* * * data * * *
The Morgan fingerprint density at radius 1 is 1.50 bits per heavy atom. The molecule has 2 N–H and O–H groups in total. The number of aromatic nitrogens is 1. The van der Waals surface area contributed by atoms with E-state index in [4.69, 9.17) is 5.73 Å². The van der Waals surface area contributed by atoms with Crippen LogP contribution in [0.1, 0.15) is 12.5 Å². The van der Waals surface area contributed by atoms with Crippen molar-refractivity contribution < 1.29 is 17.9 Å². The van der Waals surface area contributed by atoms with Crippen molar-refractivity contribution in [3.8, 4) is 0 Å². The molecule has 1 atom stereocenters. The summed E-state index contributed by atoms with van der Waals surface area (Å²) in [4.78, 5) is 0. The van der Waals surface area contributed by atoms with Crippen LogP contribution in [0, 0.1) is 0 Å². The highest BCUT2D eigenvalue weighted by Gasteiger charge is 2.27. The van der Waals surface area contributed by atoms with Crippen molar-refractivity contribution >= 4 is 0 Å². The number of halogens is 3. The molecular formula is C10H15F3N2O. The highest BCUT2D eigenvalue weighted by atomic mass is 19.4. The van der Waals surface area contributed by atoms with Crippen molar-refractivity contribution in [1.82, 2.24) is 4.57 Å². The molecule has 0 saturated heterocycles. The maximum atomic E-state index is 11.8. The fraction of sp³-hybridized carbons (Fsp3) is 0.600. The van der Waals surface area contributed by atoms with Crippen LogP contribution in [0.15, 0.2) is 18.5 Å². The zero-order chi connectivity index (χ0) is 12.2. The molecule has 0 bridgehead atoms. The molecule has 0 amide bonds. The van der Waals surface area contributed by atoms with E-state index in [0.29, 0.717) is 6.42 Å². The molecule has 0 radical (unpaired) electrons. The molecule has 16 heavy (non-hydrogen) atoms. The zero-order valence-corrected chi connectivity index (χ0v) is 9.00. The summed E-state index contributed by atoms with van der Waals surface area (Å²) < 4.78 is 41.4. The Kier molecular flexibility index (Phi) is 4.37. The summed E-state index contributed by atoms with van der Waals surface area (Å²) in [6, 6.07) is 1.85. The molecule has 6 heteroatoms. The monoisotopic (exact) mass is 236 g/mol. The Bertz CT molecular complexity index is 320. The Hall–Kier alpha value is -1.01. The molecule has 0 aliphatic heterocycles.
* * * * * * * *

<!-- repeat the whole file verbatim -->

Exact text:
The Morgan fingerprint density at radius 1 is 1.50 bits per heavy atom. The molecule has 2 N–H and O–H groups in total. The number of aromatic nitrogens is 1. The van der Waals surface area contributed by atoms with E-state index in [4.69, 9.17) is 5.73 Å². The van der Waals surface area contributed by atoms with Crippen LogP contribution in [0.1, 0.15) is 12.5 Å². The van der Waals surface area contributed by atoms with Crippen molar-refractivity contribution < 1.29 is 17.9 Å². The van der Waals surface area contributed by atoms with Crippen molar-refractivity contribution in [3.8, 4) is 0 Å². The molecule has 1 atom stereocenters. The summed E-state index contributed by atoms with van der Waals surface area (Å²) in [4.78, 5) is 0. The van der Waals surface area contributed by atoms with Crippen LogP contribution in [0, 0.1) is 0 Å². The highest BCUT2D eigenvalue weighted by Gasteiger charge is 2.27. The van der Waals surface area contributed by atoms with Crippen molar-refractivity contribution >= 4 is 0 Å². The number of halogens is 3. The molecular formula is C10H15F3N2O. The highest BCUT2D eigenvalue weighted by atomic mass is 19.4. The van der Waals surface area contributed by atoms with Crippen molar-refractivity contribution in [1.82, 2.24) is 4.57 Å². The molecule has 0 saturated heterocycles. The maximum atomic E-state index is 11.8. The fraction of sp³-hybridized carbons (Fsp3) is 0.600. The van der Waals surface area contributed by atoms with Crippen LogP contribution in [0.15, 0.2) is 18.5 Å². The zero-order chi connectivity index (χ0) is 12.2. The molecule has 0 bridgehead atoms. The molecule has 0 amide bonds. The van der Waals surface area contributed by atoms with E-state index in [0.29, 0.717) is 6.42 Å². The molecule has 0 radical (unpaired) electrons. The molecule has 16 heavy (non-hydrogen) atoms. The zero-order valence-corrected chi connectivity index (χ0v) is 9.00. The summed E-state index contributed by atoms with van der Waals surface area (Å²) < 4.78 is 41.4. The Kier molecular flexibility index (Phi) is 4.37. The summed E-state index contributed by atoms with van der Waals surface area (Å²) in [6, 6.07) is 1.85. The molecule has 6 heteroatoms. The monoisotopic (exact) mass is 236 g/mol. The Bertz CT molecular complexity index is 320. The Hall–Kier alpha value is -1.01. The molecule has 0 aliphatic heterocycles.